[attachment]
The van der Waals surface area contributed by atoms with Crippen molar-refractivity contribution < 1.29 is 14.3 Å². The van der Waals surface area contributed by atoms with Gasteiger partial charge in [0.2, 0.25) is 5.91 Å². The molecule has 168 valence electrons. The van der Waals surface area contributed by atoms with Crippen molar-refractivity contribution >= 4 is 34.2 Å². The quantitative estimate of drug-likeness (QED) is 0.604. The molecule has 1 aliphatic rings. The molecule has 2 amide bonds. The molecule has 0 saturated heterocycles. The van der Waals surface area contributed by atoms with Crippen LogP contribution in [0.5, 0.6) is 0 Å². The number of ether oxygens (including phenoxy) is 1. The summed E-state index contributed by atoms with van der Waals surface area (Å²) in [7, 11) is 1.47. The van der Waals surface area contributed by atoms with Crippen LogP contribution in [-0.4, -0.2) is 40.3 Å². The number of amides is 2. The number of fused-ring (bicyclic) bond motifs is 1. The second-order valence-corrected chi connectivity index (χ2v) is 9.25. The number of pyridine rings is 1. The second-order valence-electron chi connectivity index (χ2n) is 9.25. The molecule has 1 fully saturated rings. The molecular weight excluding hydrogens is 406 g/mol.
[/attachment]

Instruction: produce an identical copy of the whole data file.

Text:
The van der Waals surface area contributed by atoms with Crippen molar-refractivity contribution < 1.29 is 14.3 Å². The van der Waals surface area contributed by atoms with Gasteiger partial charge in [0.2, 0.25) is 5.91 Å². The molecule has 168 valence electrons. The van der Waals surface area contributed by atoms with Crippen molar-refractivity contribution >= 4 is 34.2 Å². The quantitative estimate of drug-likeness (QED) is 0.604. The molecule has 1 aliphatic rings. The molecule has 2 amide bonds. The molecule has 0 saturated heterocycles. The van der Waals surface area contributed by atoms with Crippen LogP contribution in [0.5, 0.6) is 0 Å². The number of ether oxygens (including phenoxy) is 1. The summed E-state index contributed by atoms with van der Waals surface area (Å²) in [7, 11) is 1.47. The van der Waals surface area contributed by atoms with Crippen LogP contribution in [-0.4, -0.2) is 40.3 Å². The number of amides is 2. The number of fused-ring (bicyclic) bond motifs is 1. The second-order valence-corrected chi connectivity index (χ2v) is 9.25. The number of pyridine rings is 1. The second-order valence-electron chi connectivity index (χ2n) is 9.25. The molecule has 1 fully saturated rings. The molecular weight excluding hydrogens is 406 g/mol.